Forgiveness VS Morality

Forgiveness is how you and I feel good, and it’s how our people never have to worry about goodness. I know the Hallmark/Psychology Today definition of forgiveness. It’s something like acceptance, at least acceptance is the component I agree about, it’s the good part, and the folk part of the theory is that we can have no peace without it – and you know what, bare-bones like that, if we say, no value judgments attached, I’ll agree also. But because all things can be judged this way, I will say: your sense of peace in this matter, while it may signify an alignment between your life and your predispositions, is only as objectively good as those predispositions, and when we find peace by accepting terrible crimes we are terrible people. If morality is defined by an attempt to lessen crime with punishments and deterrents, then forgiveness is morality’s very opposite, and the peace we feel is the freedom from the tension of moral strivings, acceptance of the world as it is, warts – and war – and all. And child abuse.

I sort of get we forgive a soldier, we ask them to murder, we already know they represent us, like it or not. But if the victims of extreme child abuse also need peace, eventually? The way we talk about it, the victim’s peace is on the other side of a wall and that wall is allowing whatever happened, albeit after the fact, so in what looks to me like a simple logical equation, a victim’s path to peace goes through accepting the crimes visited upon them, as though it were all fine and necessary if it had perhaps happened to someone else.

Which, of course, Chinatown calculation, game theory, Mafia-style logic, these days dragged into the sunlight for all to see and fear, is that’s how you win, by allowing your guys to do anything, anything at all. Those who will not use the carpet bombs or the landmines, or some plague are going to lose to those who will, if the police are bound by the law, the gangsters will win every time. So, forgive. It’s what Jesus would do for the war effort, isn’t it? Again, aside from that last ironic headbutt, it’s all very logical and if I wrapped it up here, I’d be one more evil evo-boy crowing macho from his bunker, this is what I was made for! All fine and good, can’t make an omelette without cracking a few eggs.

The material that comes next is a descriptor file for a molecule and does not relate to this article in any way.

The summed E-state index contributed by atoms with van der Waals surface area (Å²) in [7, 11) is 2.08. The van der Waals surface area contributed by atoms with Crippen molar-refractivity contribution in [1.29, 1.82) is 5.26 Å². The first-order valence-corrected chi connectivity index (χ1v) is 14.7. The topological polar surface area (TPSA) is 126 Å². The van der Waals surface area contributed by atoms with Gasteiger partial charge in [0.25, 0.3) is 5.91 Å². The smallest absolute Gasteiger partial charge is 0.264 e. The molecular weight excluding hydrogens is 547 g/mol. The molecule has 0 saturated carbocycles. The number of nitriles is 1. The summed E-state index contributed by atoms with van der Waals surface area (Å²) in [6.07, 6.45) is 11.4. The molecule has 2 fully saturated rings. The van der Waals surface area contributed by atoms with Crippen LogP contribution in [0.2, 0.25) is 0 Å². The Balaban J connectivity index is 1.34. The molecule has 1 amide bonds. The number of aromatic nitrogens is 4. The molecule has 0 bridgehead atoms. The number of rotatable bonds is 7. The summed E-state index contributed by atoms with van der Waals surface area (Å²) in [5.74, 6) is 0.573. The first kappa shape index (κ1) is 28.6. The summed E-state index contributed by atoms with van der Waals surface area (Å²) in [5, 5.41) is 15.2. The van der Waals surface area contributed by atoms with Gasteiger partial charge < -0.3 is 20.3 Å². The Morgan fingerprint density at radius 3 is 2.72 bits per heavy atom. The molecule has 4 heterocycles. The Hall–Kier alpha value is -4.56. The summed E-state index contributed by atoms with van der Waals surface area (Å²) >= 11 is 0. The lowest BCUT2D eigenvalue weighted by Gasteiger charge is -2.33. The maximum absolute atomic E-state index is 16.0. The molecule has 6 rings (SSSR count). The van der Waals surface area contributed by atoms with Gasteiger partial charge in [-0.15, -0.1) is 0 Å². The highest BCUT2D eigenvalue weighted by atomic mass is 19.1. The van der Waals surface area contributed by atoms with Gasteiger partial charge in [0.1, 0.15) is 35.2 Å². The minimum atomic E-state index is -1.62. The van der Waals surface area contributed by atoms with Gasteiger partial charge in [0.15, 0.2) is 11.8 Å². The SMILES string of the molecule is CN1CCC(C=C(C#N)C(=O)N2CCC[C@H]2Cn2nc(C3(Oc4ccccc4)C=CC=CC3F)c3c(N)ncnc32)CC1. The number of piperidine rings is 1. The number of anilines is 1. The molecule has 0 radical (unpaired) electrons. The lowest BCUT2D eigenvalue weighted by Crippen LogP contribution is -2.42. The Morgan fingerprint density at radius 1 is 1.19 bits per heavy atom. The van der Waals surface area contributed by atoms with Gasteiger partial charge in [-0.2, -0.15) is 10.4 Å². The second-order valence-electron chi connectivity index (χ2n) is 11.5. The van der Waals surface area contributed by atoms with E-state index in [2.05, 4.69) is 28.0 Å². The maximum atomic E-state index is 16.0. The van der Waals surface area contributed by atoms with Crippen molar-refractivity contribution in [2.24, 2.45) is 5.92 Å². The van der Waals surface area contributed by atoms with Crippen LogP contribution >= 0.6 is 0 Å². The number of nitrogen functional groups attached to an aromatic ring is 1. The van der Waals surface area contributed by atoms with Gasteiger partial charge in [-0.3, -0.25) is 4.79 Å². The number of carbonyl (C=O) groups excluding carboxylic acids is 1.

Again, if it were happening to someone else.

Of course it’s not just someone else. If it were just someone else, we wouldn’t have people to forgive personally, we wouldn’t have been taught to forgive, pretty much each and every last one of us.

Perhaps we think of forgiveness as the opposite of punishment, the opposite of retribution, and in a sense it is – but that does not indicate an inverse relationship between the two in a group or a society, it’s a direct one. The more rules there are means more things to punish and more things to forgive. The more punishments handed out, the stricter and more punitive the society, the more we must forgive the punishers; punishing is all fine and necessary. Of course the first person we ever have to forgive, and sometimes the last, is Mom or Dad, and the first crime we ever forgive is usually child abuse.

Well she is only three years old, and that’s a real fine way to start.

That’s badly out of context, but I can’t stop listening to Led Zeppelin these days.

But if she can forgive that, whatever it was, she is going to be a fearsome hominid. You want her on your side, because she will do anything, anything at all. Now blink once, she’s your mom, and you had better forgive her, because with that history, you don’t want her to be thinking of you as one of her problems.

Basically, I’ll believe there are peaceful religions when I see a peaceful society, but if my local church is going to forgive me no matter what I do, where is the pressure to behave? What selective forces are going to restrict crime, violence, and war when all is forgiven? It would seem that the idea of the Church as an opiate, pacifying the masses was a scientific blunder, that it is exactly the Church’s gift of forgiveness and acceptance of the warrior and warrior society that enables violence and chaos by restricting the society’s ability to punish and control its own worst elements. Again, too easy to see and say in Twenty-Nineteen, look what the evangelicals can apparently forgive.

We could forgive a little less, is all I’m saying.

 

Jeff

April 2nd., 2019

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